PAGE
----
Hywel Griffiths: 'May God bridge Afon Tywi!' Floods and the fluvial landscape in medieval Welsh poetry

Tuesday 3 November, 2015, Aber hosts

Hywel Griffiths is a lecturer in physical geography in the Department of Geography and Earth Sciences. Although his background is in fluvial geomorphology, particularly the rates and patterns of river processes, he also has research interests in the historical and cultural geographies of floods and rivers. His interest in historical records and representations of floods in medieval, historical and contemporary literature has led him from Welsh rivers to the rivers of Welsh Patagonia via a British Academy-funded project. He is currently Associate Editor of the Welsh-medium multi-disciplinary journal Gwerddon.

‘Gender and Performance in the Medieval and the Early Modern Period’, a round table with guest speaker Prof. Alison Findlay

Tuesday 20 October, 2015, Bangor hosts

Alison Findlay's specialist interests are in Shakespearean drama and women's writing of the sixteenth and seventeenth centuries. She is the author of Illegitimate Power: Bastards in Renaissance Drama (Manchester: Manchester University Press, 1994) and A Feminist Perspective on Renaissance Drama (Oxford, Blackwell, 1999), a book which uses women's writing to analyse mainstream drama by men. She has published numerous essays and articles on Shakespeare and his contemporaries, and reviewed books on Shakespeare's life, times and stage for Shakespeare Survey.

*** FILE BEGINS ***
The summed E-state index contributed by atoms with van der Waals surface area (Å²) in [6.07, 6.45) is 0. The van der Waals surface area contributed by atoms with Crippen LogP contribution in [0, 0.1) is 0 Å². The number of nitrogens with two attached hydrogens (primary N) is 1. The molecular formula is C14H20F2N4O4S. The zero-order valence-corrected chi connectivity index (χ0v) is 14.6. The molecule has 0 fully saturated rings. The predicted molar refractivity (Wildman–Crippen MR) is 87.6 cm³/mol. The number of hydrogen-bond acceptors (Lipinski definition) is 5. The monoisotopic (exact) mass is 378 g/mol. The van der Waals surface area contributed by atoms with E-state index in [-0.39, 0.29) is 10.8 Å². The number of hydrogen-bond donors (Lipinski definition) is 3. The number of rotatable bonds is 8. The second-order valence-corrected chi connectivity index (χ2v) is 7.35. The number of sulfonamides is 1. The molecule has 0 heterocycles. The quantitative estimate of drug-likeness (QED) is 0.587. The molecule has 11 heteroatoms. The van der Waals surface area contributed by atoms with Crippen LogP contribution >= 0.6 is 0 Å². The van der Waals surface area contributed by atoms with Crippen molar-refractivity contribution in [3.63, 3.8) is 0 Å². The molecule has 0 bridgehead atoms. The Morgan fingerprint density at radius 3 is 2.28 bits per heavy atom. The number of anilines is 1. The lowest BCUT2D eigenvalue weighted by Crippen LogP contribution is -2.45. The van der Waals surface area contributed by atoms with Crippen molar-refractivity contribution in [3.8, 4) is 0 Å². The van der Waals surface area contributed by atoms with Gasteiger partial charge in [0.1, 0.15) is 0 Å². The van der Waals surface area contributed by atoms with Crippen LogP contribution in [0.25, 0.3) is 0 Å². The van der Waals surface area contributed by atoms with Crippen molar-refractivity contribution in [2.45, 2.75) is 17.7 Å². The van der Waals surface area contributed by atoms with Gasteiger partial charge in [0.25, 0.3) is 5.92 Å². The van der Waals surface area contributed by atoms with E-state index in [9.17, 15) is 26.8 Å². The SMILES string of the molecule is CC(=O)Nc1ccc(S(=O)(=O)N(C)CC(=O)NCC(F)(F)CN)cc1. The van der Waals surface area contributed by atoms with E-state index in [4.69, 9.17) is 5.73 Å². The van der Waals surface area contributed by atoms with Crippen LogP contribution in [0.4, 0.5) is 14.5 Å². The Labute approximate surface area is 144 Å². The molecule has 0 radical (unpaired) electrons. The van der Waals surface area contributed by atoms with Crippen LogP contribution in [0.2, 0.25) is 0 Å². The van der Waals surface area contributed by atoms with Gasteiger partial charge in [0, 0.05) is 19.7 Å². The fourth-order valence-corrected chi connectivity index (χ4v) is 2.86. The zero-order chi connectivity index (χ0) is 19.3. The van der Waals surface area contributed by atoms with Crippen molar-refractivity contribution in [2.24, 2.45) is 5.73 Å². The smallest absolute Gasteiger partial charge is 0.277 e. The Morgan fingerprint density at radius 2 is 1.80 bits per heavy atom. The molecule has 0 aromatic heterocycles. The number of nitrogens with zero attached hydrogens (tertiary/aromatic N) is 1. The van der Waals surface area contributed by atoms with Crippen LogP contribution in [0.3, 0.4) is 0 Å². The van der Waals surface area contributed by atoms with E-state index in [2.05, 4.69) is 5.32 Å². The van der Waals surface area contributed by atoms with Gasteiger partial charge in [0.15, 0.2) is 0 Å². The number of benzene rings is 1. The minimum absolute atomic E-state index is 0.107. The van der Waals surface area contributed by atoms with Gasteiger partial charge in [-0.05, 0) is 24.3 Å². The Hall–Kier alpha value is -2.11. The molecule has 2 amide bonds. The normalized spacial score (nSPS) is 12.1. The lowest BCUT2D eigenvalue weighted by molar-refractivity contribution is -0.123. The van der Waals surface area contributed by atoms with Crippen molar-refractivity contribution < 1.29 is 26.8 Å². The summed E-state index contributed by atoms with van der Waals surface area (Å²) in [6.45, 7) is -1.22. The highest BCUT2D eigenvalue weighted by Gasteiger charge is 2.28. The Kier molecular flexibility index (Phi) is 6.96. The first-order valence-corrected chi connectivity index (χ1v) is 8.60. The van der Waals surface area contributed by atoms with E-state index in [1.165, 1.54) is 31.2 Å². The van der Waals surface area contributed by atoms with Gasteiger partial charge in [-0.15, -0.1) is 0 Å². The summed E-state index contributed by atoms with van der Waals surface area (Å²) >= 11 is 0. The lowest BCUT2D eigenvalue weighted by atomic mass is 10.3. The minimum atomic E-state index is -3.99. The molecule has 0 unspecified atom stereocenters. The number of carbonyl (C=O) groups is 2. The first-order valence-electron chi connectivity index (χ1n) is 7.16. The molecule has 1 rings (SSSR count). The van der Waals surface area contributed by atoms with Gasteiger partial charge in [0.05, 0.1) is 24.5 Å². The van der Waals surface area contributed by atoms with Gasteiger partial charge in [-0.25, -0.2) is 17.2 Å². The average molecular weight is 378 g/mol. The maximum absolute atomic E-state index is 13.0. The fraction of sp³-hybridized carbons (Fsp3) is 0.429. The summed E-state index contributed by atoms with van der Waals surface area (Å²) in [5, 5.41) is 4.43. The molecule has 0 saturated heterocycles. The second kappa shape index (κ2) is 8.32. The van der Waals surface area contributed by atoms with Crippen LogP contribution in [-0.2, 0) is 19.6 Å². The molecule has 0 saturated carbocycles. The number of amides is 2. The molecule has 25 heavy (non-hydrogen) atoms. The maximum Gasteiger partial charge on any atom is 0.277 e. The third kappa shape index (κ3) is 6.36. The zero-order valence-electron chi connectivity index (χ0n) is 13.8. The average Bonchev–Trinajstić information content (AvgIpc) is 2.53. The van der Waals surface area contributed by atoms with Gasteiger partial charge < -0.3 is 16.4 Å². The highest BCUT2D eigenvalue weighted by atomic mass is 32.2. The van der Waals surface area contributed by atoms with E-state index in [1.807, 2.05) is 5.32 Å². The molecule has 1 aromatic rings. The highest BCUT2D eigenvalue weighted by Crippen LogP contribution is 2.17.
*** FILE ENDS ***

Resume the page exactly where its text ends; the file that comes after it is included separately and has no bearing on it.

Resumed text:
Most recently she has completed Women in Shakespeare for the Shakespeare Dictionary Series published by Arden (Bloomsbury Press) and Much Ado About Nothing: a guide to the text and play in performance (2011) Her most recent essays on Shakespeare have been on Much Ado About Nothing (2010, and 2012) and Comedy of Errors (2012). In the past, she has co-edited volumes of essays with Richard Dutton and Richard Wilson, and written for the Shakespeare section of the electronic journal Compass (Blackwell Publishers), Shakespeare Survey, and the Blackwell's Companions to Shakespeare's Comedies, Renaissance Drama and Renaissance Literature. She has spoken at day schools at The Shakespeare Centre in Stratford and is an invited member of the International Shakespeare Conference at The Shakespeare Institute.
Alison has particular interest in feminist approaches to literature and drama in performance, including practical work on dramatic texts. She is co-author of Women and Dramatic Production 1550-1700 (Longman's Medieval and Renaissance Library; Harlow: Pearson Education, 2000), and Playing Spaces in Early Women's Drama (Cambridge University Press, 2006).

Heather Pagan: ‘Nous n'escourterom pas la verité de l'estoire’: Trevet's 'Les Cronicles' and Anglo-Norman Historiography

Wednesday 7 October, 2014, Aber hosts

Dr. Heather Pagan is an editor at the Anglo-Norman Dictionary which is located at Aberystwyth University.  Her research interests include medieval chronicle writing, and the use of Anglo-Norman in the fourteenth century. She is also interested in textual editing, both as a dictionary editor as well as the editing of medieval texts.  She has published an edition of the Anglo-Norman Prose Brut to 1332 with the Anglo-Norman Text Society, as well as edition of an abbreviated Brut and is currently co-editing  Nicholas Trevet’s Les Cronicles and the Scalacronica.